One of the many things that makes divorce such a complicated and notoriously confusing business is the array of new terms, acronyms, and phrases tossed around throughout the process. Divorce has its own language, and it is important to be able to talk the talk with family lawyers, judges, collaborative divorce professionals, and clients. Here are ten divorce terms to jumpstart your journey to divorce literacy.
A court ruling earmarking a portion of a person’s retirement or pension fund payments to be paid to his or her ex-spouse as part of a division of marital assets.
A Qualified Domestic Relations Order (QDRO) is an order from the court that says how an employee’s retirement plan should be divided up between the employee and his or her ex-spouse. The QDRO should include how much to allocate to each spouse, when the non-employee spouse canPublish start receiving benefits, and what happens when either party dies. The details of retirement plans can be incredibly tricky, so it’s important to have an attorney or experienced professional draft the QDRO.
2. Financial Affidavit
Key document used to collect financial data, including all income, expenses, assets, and liabilities.
The financial affidavit is the backbone of any divorce settlement. Full disclosure and accuracy are imperative, but it is also important to note that the affidavit changes frequently as new information comes to light. This document may sound straightforward, but it can be surprising how many people are not involved in family finances and are ill-prepared to compile the necessary information.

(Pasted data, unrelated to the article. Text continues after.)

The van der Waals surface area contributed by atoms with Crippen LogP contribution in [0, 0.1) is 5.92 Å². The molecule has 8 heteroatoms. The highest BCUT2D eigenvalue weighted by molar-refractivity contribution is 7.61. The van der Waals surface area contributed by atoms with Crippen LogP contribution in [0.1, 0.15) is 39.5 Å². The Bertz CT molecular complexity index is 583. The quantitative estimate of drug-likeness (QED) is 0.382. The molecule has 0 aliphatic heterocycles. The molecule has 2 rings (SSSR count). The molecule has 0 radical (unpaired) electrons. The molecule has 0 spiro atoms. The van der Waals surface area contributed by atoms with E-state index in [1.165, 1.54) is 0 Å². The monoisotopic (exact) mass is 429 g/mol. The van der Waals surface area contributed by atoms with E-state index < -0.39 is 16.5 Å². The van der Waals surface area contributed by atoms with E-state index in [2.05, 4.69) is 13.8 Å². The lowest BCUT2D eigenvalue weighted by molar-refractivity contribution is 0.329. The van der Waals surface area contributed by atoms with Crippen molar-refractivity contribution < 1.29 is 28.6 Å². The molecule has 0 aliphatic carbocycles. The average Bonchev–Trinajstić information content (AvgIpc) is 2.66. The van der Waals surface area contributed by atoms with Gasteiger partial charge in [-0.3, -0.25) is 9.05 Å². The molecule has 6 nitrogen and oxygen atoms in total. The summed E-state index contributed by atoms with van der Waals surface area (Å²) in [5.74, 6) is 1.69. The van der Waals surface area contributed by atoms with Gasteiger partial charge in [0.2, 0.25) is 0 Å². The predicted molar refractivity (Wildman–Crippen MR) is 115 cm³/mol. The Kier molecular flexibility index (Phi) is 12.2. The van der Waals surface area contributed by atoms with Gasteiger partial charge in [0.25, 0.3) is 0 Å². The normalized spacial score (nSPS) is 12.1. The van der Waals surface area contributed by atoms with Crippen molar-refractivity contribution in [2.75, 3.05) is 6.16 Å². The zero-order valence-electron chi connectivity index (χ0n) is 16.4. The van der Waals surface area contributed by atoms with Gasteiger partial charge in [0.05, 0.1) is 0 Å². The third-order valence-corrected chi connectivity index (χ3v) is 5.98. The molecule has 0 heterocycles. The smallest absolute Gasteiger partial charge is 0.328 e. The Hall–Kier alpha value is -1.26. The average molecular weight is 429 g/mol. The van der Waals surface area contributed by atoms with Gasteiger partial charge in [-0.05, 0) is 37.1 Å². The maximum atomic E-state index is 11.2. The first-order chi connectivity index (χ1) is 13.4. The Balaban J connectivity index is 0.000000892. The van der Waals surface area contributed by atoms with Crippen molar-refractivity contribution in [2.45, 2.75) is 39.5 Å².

The Consolidated Omnibus Budget Reconciliation Act (COBRA) law passed in 1986. It allows an ex-spouse to continue to receive health insurance coverage from his or her former spouse’s employer for up to three years after the divorce.
This federal law is a nice safety net for divorcing individuals who are on their ex-spouse’s insurance plan. However, premiums for COBRA coverage are often higher than when they were covered under the employer’s plan. Particularly with subsidies available under the Affordable Care Act, you should be sure to shop around to make sure you’re getting the best option.
4. Community Property State
A state in which any property not deemed “separate” (i.e., owned before marriage or obtained by gift or inheritance) is “community” property and will likely be subject to a 50/50 division.
The way that assets are divided in divorce depends on the property division statutes of the state. There are currently eight states that have community property statutes: Arizona, California, Idaho, Louisiana, Nevada, New Mexico, Texas, and Washington.
5. Equitable Distribution State
A state where settlements divide property based on a number of considerations to achieve an equitable and fair distribution – not necessarily an equal one.